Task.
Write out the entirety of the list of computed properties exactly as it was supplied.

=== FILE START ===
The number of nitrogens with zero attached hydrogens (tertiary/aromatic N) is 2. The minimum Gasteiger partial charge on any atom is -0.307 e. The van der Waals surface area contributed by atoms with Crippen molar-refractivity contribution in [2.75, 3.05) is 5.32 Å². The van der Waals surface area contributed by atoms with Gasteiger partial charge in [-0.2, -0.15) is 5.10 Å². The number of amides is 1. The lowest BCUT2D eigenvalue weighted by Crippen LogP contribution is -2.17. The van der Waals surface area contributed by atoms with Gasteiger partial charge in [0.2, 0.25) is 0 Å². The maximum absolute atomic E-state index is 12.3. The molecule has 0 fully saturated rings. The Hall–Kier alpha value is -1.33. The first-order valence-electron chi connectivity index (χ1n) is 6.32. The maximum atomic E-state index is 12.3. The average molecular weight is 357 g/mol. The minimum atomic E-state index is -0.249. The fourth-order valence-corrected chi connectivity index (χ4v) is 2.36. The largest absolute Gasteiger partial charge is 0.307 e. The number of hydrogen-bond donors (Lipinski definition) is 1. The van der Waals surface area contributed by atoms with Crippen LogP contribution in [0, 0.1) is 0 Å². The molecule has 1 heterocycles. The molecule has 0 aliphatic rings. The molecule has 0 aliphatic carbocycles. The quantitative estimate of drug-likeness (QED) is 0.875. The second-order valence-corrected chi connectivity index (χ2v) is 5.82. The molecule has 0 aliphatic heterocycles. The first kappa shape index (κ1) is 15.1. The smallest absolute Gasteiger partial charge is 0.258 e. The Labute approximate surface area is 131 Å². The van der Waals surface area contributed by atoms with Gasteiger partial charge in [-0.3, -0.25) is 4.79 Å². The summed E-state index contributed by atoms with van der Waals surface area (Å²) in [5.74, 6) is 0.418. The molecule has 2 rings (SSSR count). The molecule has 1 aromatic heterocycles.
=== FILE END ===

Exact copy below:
The number of nitrogens with zero attached hydrogens (tertiary/aromatic N) is 2. The minimum Gasteiger partial charge on any atom is -0.307 e. The van der Waals surface area contributed by atoms with Crippen molar-refractivity contribution in [2.75, 3.05) is 5.32 Å². The van der Waals surface area contributed by atoms with Gasteiger partial charge in [-0.2, -0.15) is 5.10 Å². The number of amides is 1. The lowest BCUT2D eigenvalue weighted by Crippen LogP contribution is -2.17. The van der Waals surface area contributed by atoms with Gasteiger partial charge in [0.2, 0.25) is 0 Å². The maximum absolute atomic E-state index is 12.3. The molecule has 0 fully saturated rings. The Hall–Kier alpha value is -1.33. The first-order valence-electron chi connectivity index (χ1n) is 6.32. The maximum atomic E-state index is 12.3. The average molecular weight is 357 g/mol. The minimum atomic E-state index is -0.249. The fourth-order valence-corrected chi connectivity index (χ4v) is 2.36. The largest absolute Gasteiger partial charge is 0.307 e. The number of hydrogen-bond donors (Lipinski definition) is 1. The van der Waals surface area contributed by atoms with Crippen LogP contribution in [0, 0.1) is 0 Å². The molecule has 1 heterocycles. The molecule has 0 aliphatic rings. The molecule has 0 aliphatic carbocycles. The quantitative estimate of drug-likeness (QED) is 0.875. The second-order valence-corrected chi connectivity index (χ2v) is 5.82. The molecule has 0 aliphatic heterocycles. The first kappa shape index (κ1) is 15.1. The smallest absolute Gasteiger partial charge is 0.258 e. The Labute approximate surface area is 131 Å². The van der Waals surface area contributed by atoms with Gasteiger partial charge in [-0.3, -0.25) is 4.79 Å². The summed E-state index contributed by atoms with van der Waals surface area (Å²) in [5.74, 6) is 0.418. The molecule has 2 rings (SSSR count). The molecule has 1 aromatic heterocycles.